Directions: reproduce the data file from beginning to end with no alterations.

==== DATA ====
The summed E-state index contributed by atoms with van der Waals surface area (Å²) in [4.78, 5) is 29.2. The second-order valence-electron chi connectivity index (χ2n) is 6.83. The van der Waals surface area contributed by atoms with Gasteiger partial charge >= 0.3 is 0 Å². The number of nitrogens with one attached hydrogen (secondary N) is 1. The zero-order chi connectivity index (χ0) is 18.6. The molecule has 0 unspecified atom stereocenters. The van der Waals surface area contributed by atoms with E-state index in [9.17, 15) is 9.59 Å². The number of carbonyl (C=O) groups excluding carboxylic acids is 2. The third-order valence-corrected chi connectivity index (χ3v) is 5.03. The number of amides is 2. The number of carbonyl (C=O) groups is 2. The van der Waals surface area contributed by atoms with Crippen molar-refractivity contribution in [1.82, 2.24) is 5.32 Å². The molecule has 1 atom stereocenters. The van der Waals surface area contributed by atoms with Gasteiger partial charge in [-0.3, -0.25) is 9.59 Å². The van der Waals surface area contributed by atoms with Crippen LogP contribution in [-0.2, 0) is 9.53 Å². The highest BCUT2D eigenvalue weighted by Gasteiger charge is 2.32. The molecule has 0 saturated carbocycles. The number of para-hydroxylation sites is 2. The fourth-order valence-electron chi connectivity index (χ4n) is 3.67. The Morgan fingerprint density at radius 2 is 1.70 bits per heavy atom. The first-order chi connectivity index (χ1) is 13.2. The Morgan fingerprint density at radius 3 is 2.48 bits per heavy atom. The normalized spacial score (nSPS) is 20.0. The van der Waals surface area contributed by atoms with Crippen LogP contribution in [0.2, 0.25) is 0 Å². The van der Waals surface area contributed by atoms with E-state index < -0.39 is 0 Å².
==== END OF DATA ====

The summed E-state index contributed by atoms with van der Waals surface area (Å²) in [4.78, 5) is 29.2. The second-order valence-electron chi connectivity index (χ2n) is 6.83. The van der Waals surface area contributed by atoms with Gasteiger partial charge >= 0.3 is 0 Å². The number of nitrogens with one attached hydrogen (secondary N) is 1. The zero-order chi connectivity index (χ0) is 18.6. The molecule has 0 unspecified atom stereocenters. The van der Waals surface area contributed by atoms with E-state index in [9.17, 15) is 9.59 Å². The number of carbonyl (C=O) groups excluding carboxylic acids is 2. The third-order valence-corrected chi connectivity index (χ3v) is 5.03. The number of amides is 2. The number of carbonyl (C=O) groups is 2. The van der Waals surface area contributed by atoms with Crippen molar-refractivity contribution in [1.82, 2.24) is 5.32 Å². The molecule has 1 atom stereocenters. The van der Waals surface area contributed by atoms with Gasteiger partial charge in [-0.3, -0.25) is 9.59 Å². The van der Waals surface area contributed by atoms with Crippen LogP contribution in [-0.2, 0) is 9.53 Å². The highest BCUT2D eigenvalue weighted by Gasteiger charge is 2.32. The molecule has 0 saturated carbocycles. The number of para-hydroxylation sites is 2. The fourth-order valence-electron chi connectivity index (χ4n) is 3.67. The Morgan fingerprint density at radius 2 is 1.70 bits per heavy atom. The first-order chi connectivity index (χ1) is 13.2. The Morgan fingerprint density at radius 3 is 2.48 bits per heavy atom. The normalized spacial score (nSPS) is 20.0. The van der Waals surface area contributed by atoms with Crippen LogP contribution in [0.2, 0.25) is 0 Å². The van der Waals surface area contributed by atoms with E-state index < -0.39 is 0 Å².